>> professor, you study the transborder issue. you are living on this border kind of a laboratory and possibly something that looks like a to churp. what is the country going to look like. >> thank you for coming to the global laboratory, san diego, america's finest city, and tijuana. thank you for coming to talk to america's finest students who are all right here with us today. thank you for being here. i think that america is going to look very different because of the current wave of migration, not, it's not about undocumented immigration. we have a large latino population now, as that population continues to grow we will see the face of america change. the nice thing is that every new wave of immigrants makes america's face more beautiful. i think that is what is going to continue to happen. once we get past this sort of ugly phase of the tensions between cultures and different groups start to ameliorate, in a decade or so. the next decade will be tough.
>> does that history give you any encouragement, to see that we had other populations, irish and others go through the same kind of negative reception that people are getting coming across our southern border now? >> well the entire part of our conversation that we continue to have of people coming up and saying, well, just the latinos turn in line to get yelled at. you know the thing that, that we can go back to always is our own passions, our own personal history the for me i was raised on a squat in the lower eastside in an abandoned building, my parents as tenacious, said i will put in heat, water and electricity and live out of the slum apartment to have an opportunity to provide for my child more than i can now. when the squats were taken over by the city, all of the rhett wreck in the newspapers were saying they were taking so much money from the city that's why we had to get rid of the squatters. the squatters fought back against a tank, military tank that came down 13th street.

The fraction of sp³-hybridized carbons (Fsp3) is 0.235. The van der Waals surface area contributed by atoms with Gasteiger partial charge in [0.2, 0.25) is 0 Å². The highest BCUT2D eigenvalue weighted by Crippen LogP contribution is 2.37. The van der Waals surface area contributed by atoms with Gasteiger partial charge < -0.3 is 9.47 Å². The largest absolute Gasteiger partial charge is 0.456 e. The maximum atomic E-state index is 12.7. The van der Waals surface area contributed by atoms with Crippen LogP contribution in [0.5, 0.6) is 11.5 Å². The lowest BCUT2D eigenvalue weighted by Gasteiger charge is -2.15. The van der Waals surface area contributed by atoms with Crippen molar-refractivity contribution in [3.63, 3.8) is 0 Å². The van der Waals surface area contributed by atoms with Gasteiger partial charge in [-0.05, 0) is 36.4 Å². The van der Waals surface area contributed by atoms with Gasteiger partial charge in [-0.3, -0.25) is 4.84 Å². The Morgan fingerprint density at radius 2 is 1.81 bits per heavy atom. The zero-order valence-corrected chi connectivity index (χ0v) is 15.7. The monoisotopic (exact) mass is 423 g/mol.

when they're fighting back with rocks, urine, helicopters going, s.w.a.t., empty buildings ended up being watched with 24 hour surveillance for four years. that cost the city millions of dollars. one of the things that fuels me now. we don't always hear our history even when it is happening correctly. that's what is happening now. we are in elections flooded with lots and lots of money and buying people's votes. elections are decided by votes. the person most comfortable going in to vote, talked to the most, a the lot of latinos who are feeling, antagonized they're not going to vote. and bunch of people going and driving to the polls because of fear and anger. you have a very small group of people deciding our history. that's why it is important to get young people to be part of this decision making. they're the ones inheriting the country. they're the ones that will lead it out of trillions of dollars of debt. and the ones that have to deal with health care, education in the climate regardless of the color of their skin.